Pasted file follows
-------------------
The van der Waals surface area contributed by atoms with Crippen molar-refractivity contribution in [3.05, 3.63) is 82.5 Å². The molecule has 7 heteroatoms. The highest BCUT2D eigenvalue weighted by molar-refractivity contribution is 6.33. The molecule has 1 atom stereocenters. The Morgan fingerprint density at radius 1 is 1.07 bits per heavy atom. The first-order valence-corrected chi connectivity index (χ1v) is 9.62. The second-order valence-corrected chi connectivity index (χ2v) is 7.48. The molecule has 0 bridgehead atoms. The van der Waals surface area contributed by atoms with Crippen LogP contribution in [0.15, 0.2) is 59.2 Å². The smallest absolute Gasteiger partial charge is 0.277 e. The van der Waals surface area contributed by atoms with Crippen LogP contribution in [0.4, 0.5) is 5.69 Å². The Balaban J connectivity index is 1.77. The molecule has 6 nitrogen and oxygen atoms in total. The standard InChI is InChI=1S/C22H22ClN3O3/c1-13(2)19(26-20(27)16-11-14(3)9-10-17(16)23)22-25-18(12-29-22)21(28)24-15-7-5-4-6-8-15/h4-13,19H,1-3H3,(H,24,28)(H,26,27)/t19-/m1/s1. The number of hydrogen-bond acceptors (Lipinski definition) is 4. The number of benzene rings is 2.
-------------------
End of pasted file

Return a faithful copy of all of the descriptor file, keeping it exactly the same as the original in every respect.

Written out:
The van der Waals surface area contributed by atoms with Crippen molar-refractivity contribution in [3.05, 3.63) is 82.5 Å². The molecule has 7 heteroatoms. The highest BCUT2D eigenvalue weighted by molar-refractivity contribution is 6.33. The molecule has 1 atom stereocenters. The Morgan fingerprint density at radius 1 is 1.07 bits per heavy atom. The first-order valence-corrected chi connectivity index (χ1v) is 9.62. The second-order valence-corrected chi connectivity index (χ2v) is 7.48. The molecule has 0 bridgehead atoms. The van der Waals surface area contributed by atoms with Crippen LogP contribution in [0.15, 0.2) is 59.2 Å². The smallest absolute Gasteiger partial charge is 0.277 e. The van der Waals surface area contributed by atoms with Crippen LogP contribution in [0.4, 0.5) is 5.69 Å². The Balaban J connectivity index is 1.77. The molecule has 6 nitrogen and oxygen atoms in total. The standard InChI is InChI=1S/C22H22ClN3O3/c1-13(2)19(26-20(27)16-11-14(3)9-10-17(16)23)22-25-18(12-29-22)21(28)24-15-7-5-4-6-8-15/h4-13,19H,1-3H3,(H,24,28)(H,26,27)/t19-/m1/s1. The number of hydrogen-bond acceptors (Lipinski definition) is 4. The number of benzene rings is 2.